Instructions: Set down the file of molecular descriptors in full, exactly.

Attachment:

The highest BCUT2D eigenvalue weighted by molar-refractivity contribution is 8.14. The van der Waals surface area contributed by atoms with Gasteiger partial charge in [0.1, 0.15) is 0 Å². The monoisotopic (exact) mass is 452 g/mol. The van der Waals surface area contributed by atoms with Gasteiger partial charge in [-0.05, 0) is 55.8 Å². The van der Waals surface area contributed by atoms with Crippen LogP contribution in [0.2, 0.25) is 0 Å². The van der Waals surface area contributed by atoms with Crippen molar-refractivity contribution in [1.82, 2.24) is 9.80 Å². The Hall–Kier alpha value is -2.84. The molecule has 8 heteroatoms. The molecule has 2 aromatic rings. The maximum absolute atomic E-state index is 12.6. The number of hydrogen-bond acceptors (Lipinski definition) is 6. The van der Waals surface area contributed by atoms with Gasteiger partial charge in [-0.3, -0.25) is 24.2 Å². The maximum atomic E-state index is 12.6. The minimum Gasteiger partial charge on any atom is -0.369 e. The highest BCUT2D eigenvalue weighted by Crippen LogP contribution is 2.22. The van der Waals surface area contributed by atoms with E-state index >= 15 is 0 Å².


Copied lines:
The highest BCUT2D eigenvalue weighted by molar-refractivity contribution is 8.14. The van der Waals surface area contributed by atoms with Gasteiger partial charge in [0.1, 0.15) is 0 Å². The monoisotopic (exact) mass is 452 g/mol. The van der Waals surface area contributed by atoms with Gasteiger partial charge in [-0.05, 0) is 55.8 Å². The van der Waals surface area contributed by atoms with Crippen LogP contribution in [0.2, 0.25) is 0 Å². The van der Waals surface area contributed by atoms with Crippen molar-refractivity contribution in [1.82, 2.24) is 9.80 Å². The Hall–Kier alpha value is -2.84. The molecule has 8 heteroatoms. The molecule has 2 aromatic rings. The maximum absolute atomic E-state index is 12.6. The number of hydrogen-bond acceptors (Lipinski definition) is 6. The van der Waals surface area contributed by atoms with Gasteiger partial charge in [-0.3, -0.25) is 24.2 Å². The maximum atomic E-state index is 12.6. The minimum Gasteiger partial charge on any atom is -0.369 e. The highest BCUT2D eigenvalue weighted by Crippen LogP contribution is 2.22. The van der Waals surface area contributed by atoms with E-state index >= 15 is 0 Å².